13. Parajaka

    Parajaka New Member

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    Sorry, missed that. I usually leave the TV on but I'm unsure if it makes any difference

    I've started using a kong stuffed with peanut butter and putting it in the crate, locking him in, and leaving. I just left him in there for about 15 minutes while I went to the store. I expected to come back and hear him barking, but he wasn't.

    I'm hoping it's a sign of progress, but, after his barkathon at my parents house today, I don't know.
     
  14. Beanie

    Beanie Clicker Cult Coordinator

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    M'kay. Often the noise of a TV or radio does help but if you haven't noticed it making a difference, it probably isn't. Part of his problem may also be the new environment at your parent's house. Auggie loves his crate at home and NEVER barks when left in it (and often even goes in it on his own) but if I am at a hotel and want to go grab food, I have to cover his crate with a blanket and leave the TV on. The change of environment is something new so that will probably take some time just getting used to the new place.

    What you need to do with him at your parents is to put him in the crate, take a step back, then come back to the crate and give him some treats as long as he hasn't started to bark or whine. Take a few steps back, come back, give him treats and/or let him out. Slowly work your way out of the room, one step at a time, but you will not shut the door at first - just walk right back in and give treats/let him out. Then you will shut the door to the room but only for a half-second, open it again IMMEDIATELY, and walk back to give treats. Then keep the door shut for a second, then two, then three or four seconds. It's a very very slow process and is probably going to take days if not weeks to get him used to being left alone and being quiet for minutes and hours at a time. What you're teaching him is not only "being quiet in the crate gets you a cookie/let back out," but also "I will come back when I leave you here."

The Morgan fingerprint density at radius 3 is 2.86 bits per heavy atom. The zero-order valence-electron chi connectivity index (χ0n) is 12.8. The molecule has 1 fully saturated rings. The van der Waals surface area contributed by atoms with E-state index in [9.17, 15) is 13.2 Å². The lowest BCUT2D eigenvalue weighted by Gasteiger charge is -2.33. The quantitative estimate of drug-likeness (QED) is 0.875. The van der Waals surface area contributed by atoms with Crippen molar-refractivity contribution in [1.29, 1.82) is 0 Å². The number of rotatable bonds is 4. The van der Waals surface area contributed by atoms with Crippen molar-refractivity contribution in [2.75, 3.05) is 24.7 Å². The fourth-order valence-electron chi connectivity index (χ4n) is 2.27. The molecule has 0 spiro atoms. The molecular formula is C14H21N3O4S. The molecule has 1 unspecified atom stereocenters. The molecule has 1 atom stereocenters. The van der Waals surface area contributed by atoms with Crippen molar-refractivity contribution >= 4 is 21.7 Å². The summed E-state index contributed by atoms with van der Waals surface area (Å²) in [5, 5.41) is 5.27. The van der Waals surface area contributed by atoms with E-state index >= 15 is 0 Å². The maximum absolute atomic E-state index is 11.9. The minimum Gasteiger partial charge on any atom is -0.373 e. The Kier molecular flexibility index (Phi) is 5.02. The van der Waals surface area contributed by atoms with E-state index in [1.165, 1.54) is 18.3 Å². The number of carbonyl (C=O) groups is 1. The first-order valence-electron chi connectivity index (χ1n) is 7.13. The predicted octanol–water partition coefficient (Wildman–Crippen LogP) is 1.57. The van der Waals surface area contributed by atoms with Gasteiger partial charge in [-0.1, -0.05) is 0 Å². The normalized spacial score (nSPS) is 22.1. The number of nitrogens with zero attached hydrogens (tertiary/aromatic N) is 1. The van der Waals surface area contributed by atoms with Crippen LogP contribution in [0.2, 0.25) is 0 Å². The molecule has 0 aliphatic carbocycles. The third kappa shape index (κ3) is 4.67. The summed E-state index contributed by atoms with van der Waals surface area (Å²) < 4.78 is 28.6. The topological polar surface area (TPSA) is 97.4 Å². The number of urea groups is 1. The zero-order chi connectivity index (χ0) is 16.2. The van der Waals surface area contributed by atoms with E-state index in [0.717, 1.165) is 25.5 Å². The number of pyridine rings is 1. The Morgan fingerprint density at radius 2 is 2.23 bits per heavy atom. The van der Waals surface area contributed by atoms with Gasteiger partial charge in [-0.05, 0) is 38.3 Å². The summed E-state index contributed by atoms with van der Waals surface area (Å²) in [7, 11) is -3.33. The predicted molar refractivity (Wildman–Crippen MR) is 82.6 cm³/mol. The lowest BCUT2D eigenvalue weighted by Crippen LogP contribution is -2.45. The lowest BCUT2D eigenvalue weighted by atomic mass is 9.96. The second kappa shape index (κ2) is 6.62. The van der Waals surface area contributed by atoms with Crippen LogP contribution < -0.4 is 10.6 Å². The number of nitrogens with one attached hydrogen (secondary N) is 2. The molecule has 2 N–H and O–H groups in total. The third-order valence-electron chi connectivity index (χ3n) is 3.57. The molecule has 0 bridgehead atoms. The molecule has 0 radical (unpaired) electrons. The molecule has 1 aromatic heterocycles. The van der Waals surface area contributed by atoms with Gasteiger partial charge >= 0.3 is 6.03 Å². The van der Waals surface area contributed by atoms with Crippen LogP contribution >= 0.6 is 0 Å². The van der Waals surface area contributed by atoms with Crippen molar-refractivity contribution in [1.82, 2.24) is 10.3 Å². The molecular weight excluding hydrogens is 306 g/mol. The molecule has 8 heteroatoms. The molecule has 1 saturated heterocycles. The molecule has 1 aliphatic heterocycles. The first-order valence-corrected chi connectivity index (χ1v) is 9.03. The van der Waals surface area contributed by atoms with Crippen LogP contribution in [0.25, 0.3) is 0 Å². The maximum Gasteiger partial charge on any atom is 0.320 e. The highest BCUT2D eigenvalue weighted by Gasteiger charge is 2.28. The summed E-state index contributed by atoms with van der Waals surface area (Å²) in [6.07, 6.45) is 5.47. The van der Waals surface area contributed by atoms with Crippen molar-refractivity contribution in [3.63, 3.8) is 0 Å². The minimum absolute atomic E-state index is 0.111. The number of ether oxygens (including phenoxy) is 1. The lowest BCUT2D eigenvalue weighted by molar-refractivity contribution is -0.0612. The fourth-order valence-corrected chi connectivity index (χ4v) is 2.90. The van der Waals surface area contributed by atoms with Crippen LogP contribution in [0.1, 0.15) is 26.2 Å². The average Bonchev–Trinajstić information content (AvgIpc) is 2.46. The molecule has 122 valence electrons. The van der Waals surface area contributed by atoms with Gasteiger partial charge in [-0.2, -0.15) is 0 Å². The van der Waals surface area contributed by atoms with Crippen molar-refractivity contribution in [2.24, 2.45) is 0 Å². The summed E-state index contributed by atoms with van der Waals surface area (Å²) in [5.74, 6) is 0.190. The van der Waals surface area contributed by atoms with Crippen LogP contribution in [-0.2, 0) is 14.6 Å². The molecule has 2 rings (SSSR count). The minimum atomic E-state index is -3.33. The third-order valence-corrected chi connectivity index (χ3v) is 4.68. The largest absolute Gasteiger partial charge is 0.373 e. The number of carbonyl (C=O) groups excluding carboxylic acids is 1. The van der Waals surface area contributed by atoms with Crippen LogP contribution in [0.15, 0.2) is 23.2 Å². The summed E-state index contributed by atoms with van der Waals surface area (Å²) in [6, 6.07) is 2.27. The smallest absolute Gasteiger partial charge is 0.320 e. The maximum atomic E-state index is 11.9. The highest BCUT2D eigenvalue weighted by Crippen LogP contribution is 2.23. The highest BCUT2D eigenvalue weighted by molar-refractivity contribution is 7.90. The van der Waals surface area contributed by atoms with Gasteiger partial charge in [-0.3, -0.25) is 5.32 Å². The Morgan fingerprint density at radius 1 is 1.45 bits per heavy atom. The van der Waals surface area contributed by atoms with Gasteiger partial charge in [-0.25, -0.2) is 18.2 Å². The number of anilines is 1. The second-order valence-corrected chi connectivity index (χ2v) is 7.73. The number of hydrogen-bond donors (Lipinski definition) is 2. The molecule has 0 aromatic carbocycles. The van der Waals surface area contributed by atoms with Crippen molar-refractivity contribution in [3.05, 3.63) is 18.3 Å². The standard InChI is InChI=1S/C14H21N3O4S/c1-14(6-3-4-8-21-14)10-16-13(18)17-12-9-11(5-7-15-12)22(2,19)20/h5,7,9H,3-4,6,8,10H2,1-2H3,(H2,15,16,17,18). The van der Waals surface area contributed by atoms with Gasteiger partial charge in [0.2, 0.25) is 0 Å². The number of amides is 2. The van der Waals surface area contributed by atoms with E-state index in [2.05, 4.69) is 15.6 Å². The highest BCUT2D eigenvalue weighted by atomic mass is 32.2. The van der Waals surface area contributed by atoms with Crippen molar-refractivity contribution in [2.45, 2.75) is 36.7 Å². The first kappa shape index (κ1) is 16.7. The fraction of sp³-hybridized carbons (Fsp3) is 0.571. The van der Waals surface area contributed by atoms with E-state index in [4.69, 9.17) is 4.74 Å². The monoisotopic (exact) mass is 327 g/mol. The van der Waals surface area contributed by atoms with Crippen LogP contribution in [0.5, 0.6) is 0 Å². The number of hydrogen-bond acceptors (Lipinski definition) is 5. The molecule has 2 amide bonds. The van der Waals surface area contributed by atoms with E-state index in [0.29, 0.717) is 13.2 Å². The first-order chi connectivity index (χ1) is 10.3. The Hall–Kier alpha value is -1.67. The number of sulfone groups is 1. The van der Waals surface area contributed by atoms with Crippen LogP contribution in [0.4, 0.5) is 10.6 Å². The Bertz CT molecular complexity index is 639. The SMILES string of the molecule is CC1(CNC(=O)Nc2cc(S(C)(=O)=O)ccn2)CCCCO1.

You can stuff the kong with peanut butter and put it in the freezer to make it last longer. A lot of people have two kongs so they can always keep one in the freezer when the dog has the other! Getting him used to being left in the crate when he is at home will help him transition to being in the crate at your parents, but like I said, a different environment can be expected to change the rules some. It's normal and he'll be able to work through it with time!
     
  15. Parajaka

    Parajaka New Member

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    Thanks for the tips.

    How do I respond to barking while he's in the crate at home? I'd like to leave him in the crate while I go out tomorrow, but my roommates will be here. Of course he will be in my room with the door closed and the crate mostly covered -- but what if he barks? How do I tell them to respond to it?
     
  16. Maura

    Maura New Member

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    They should ignore the barking. At some point you may be able to put a "hush" command on him, but someone yelling "hush!" from the next room may not do the trick.

    Does he have to be left in your room? If he was in the hallway he may feel better seeing who is coming and going.
     
  17. Maxy24